Direction centrale des renseignements généraux
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The Direction Centrale des Renseignements Généraux (Central Direction of General Intelligence), often called Renseignements Généraux (RG), is the intelligence service of the French police, under orders of the Direction Générale de la Police Nationale (DGPN), and ultimately of the Ministry of the Interior. It is also in charge of the monitoring of gambling places and horse racing ranges.
The RG is subdivised into four sub-directions:
- Analysis, prospective and society facts
- Resources and methods
- Games and casinos
The RG employ 3 850 public servents of the Police. They are not covered by the defence classification (of their name, for instance), though some of them have access to have security clearance (some of the files are classified information).
Members of the RG do not have a judiciary police qualification as long as they work for this service, except for those of the "Games and casinos" sub-direction.
The current chief of the RG is Pascal Mailhos.
 Sub-direction of Research
The Sub-direction of Research is in charge of intelligence, prevention and repression of terrorist acts, particularly by monitoring groups and organisations likely to be linked to such activities.
 Sub-direction of Analysis, prospective and society facts
The Sub-direction of Analysis, prospective and society facts is in charge of analysing and syntesing data collected from social, financial or other institutions.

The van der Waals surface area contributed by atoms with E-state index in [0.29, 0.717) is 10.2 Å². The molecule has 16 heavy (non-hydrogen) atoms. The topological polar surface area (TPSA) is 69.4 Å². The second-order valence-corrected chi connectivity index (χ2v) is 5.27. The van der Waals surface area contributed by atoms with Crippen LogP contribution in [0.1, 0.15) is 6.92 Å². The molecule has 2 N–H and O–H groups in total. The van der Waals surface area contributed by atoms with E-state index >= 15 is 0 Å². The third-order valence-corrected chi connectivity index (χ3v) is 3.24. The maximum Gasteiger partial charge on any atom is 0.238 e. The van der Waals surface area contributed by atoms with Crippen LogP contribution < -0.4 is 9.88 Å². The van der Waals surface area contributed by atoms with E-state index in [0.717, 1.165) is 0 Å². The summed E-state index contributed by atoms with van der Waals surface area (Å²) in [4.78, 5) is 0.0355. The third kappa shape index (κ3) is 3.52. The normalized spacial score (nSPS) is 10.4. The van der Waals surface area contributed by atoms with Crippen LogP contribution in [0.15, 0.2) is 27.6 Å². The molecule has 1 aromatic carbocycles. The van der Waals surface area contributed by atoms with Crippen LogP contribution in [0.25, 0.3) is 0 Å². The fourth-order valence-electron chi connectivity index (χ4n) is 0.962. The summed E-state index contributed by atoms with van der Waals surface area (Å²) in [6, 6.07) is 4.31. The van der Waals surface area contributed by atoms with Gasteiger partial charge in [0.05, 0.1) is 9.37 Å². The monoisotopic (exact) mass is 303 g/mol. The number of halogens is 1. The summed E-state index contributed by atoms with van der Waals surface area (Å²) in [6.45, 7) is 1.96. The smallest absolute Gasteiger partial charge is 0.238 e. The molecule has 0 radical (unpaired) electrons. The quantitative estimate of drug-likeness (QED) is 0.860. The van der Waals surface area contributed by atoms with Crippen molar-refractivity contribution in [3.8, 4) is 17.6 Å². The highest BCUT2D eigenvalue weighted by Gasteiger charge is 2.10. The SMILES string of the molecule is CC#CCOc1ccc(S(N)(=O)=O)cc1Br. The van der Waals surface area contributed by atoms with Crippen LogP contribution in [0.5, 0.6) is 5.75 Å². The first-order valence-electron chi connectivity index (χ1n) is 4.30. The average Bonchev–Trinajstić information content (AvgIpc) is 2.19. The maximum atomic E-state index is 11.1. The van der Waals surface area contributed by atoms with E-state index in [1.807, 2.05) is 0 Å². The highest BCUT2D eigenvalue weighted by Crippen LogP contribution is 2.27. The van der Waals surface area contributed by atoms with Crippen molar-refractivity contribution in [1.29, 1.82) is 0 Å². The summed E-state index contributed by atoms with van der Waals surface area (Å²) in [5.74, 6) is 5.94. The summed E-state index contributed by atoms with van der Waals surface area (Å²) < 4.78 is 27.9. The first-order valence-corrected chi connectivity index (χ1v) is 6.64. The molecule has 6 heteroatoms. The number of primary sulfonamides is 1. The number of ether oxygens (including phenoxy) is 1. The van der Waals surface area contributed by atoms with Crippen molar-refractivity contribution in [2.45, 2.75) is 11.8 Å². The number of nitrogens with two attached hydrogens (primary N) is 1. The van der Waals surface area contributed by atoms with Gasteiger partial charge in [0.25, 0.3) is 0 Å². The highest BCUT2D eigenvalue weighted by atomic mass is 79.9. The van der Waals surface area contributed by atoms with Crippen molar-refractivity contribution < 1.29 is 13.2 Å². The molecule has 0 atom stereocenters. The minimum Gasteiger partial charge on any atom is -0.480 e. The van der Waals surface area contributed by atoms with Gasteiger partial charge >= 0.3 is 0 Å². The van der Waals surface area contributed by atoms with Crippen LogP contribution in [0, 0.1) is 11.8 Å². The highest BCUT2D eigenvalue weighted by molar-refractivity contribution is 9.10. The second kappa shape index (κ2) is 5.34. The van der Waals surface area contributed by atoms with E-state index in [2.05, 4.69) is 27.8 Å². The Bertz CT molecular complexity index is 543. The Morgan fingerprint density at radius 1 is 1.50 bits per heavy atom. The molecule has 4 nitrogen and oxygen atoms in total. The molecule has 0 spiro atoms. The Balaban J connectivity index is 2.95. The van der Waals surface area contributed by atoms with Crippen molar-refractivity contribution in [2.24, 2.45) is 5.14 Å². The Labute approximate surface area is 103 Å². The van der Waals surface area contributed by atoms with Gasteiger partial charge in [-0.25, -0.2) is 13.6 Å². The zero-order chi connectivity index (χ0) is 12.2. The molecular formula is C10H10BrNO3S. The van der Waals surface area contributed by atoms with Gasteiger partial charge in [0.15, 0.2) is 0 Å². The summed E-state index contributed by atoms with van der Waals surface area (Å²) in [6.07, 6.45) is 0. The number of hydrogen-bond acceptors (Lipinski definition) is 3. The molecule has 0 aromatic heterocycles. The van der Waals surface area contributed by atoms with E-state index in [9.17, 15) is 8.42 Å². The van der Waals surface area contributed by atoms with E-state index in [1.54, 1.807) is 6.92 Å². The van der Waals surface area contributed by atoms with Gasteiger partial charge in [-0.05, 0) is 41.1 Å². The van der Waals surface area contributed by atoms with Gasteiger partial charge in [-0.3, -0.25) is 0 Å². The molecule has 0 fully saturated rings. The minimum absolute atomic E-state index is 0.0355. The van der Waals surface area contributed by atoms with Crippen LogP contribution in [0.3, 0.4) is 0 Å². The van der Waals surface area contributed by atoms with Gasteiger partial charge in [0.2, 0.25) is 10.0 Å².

Sub-direction of Resources and methods
The Sub-direction of Resources and methods is in charge of recruitement, logistics, documentation and juridical matters, as well as of budget and formation of personels.
 Sub-direction of Games and casinos
The Sub-direction of Games and casinos monitors these places, and also has judiciary and police powers there.
Although police intelligence services appeared in the Ancien Régime, the term "Renseignements Généraux" dates back to 1907, with the creation by the director of the General Security, Célestin Hennion, of an intelligence department parallel to the judiciary services.
During the 30s, the activities of fascist groups, more or less manipulated by foreign powers, (like "La Cagoule") triggered the creation of a "Direction des services de renseignements généraux et de la police administrative" (1937), followed by a "Inspection générale des services de renseignements généraux et de la police administrative" (1938).
In 1941, the Regime of Vichy created its own service, named "direction centrale des Renseignements généraux".
After the liberation of France, the RG took back the role that they had in the 30s. With the context of the decolonisation, they were confronted to new threats, notably the emergence of modern terrorism with the OAS.
From 1973, the role of borders monitoring was detached to a dedicated service, the "Police de l'Air et des Frontières" (PAF).
From the 90s, the RG have been confronted to new events. They now particularly monitor radical islamism, altermondialisation movements and cults.
Over the years, there have been numerous accusations that the RG has engaged in illegal spying on journalists or political opponents of the government. The suppression of the RG or their integration with some other police services, such as the DST, was suggested several times, but never implemented.